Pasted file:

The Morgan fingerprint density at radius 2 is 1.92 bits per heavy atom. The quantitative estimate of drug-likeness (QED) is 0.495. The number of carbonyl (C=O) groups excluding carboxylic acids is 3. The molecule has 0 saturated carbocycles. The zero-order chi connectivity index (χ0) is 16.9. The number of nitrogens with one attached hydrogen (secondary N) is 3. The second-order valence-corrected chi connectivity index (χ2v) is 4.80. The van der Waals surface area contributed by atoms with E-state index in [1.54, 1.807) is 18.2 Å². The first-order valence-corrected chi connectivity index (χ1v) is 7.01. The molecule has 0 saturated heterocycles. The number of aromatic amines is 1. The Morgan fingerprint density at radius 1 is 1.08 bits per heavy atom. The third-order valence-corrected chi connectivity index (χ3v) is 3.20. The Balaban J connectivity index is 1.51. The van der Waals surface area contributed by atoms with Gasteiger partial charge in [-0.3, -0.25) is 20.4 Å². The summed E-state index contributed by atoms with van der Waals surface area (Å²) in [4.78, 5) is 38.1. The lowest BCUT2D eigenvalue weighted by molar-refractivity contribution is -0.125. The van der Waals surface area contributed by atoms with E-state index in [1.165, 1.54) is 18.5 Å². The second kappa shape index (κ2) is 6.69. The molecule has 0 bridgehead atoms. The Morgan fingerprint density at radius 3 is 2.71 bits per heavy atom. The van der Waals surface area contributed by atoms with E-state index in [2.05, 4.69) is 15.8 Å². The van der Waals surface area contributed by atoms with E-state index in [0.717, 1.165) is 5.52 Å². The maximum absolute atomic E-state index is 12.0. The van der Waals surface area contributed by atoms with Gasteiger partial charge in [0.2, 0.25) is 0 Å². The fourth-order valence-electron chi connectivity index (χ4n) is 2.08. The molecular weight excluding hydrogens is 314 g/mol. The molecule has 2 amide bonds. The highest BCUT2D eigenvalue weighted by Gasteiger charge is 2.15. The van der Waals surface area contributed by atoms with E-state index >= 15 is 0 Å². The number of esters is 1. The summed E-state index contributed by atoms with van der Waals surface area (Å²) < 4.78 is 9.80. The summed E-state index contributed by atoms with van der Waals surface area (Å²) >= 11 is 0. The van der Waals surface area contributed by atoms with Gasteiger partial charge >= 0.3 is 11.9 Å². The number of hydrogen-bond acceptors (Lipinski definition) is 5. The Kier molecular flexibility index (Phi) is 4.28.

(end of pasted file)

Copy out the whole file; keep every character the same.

The Morgan fingerprint density at radius 2 is 1.92 bits per heavy atom. The quantitative estimate of drug-likeness (QED) is 0.495. The number of carbonyl (C=O) groups excluding carboxylic acids is 3. The molecule has 0 saturated carbocycles. The zero-order chi connectivity index (χ0) is 16.9. The number of nitrogens with one attached hydrogen (secondary N) is 3. The second-order valence-corrected chi connectivity index (χ2v) is 4.80. The van der Waals surface area contributed by atoms with E-state index in [1.54, 1.807) is 18.2 Å². The first-order valence-corrected chi connectivity index (χ1v) is 7.01. The molecule has 0 saturated heterocycles. The number of aromatic amines is 1. The Morgan fingerprint density at radius 1 is 1.08 bits per heavy atom. The third-order valence-corrected chi connectivity index (χ3v) is 3.20. The Balaban J connectivity index is 1.51. The van der Waals surface area contributed by atoms with Gasteiger partial charge in [-0.3, -0.25) is 20.4 Å². The summed E-state index contributed by atoms with van der Waals surface area (Å²) in [4.78, 5) is 38.1. The lowest BCUT2D eigenvalue weighted by molar-refractivity contribution is -0.125. The van der Waals surface area contributed by atoms with E-state index in [1.165, 1.54) is 18.5 Å². The second kappa shape index (κ2) is 6.69. The molecule has 0 bridgehead atoms. The Morgan fingerprint density at radius 3 is 2.71 bits per heavy atom. The van der Waals surface area contributed by atoms with E-state index in [2.05, 4.69) is 15.8 Å². The van der Waals surface area contributed by atoms with E-state index in [0.717, 1.165) is 5.52 Å². The maximum absolute atomic E-state index is 12.0. The van der Waals surface area contributed by atoms with Gasteiger partial charge in [0.2, 0.25) is 0 Å². The fourth-order valence-electron chi connectivity index (χ4n) is 2.08. The molecular weight excluding hydrogens is 314 g/mol. The molecule has 2 amide bonds. The highest BCUT2D eigenvalue weighted by Gasteiger charge is 2.15. The van der Waals surface area contributed by atoms with E-state index >= 15 is 0 Å². The number of esters is 1. The summed E-state index contributed by atoms with van der Waals surface area (Å²) < 4.78 is 9.80. The summed E-state index contributed by atoms with van der Waals surface area (Å²) >= 11 is 0. The van der Waals surface area contributed by atoms with Gasteiger partial charge >= 0.3 is 11.9 Å². The number of hydrogen-bond acceptors (Lipinski definition) is 5. The Kier molecular flexibility index (Phi) is 4.28.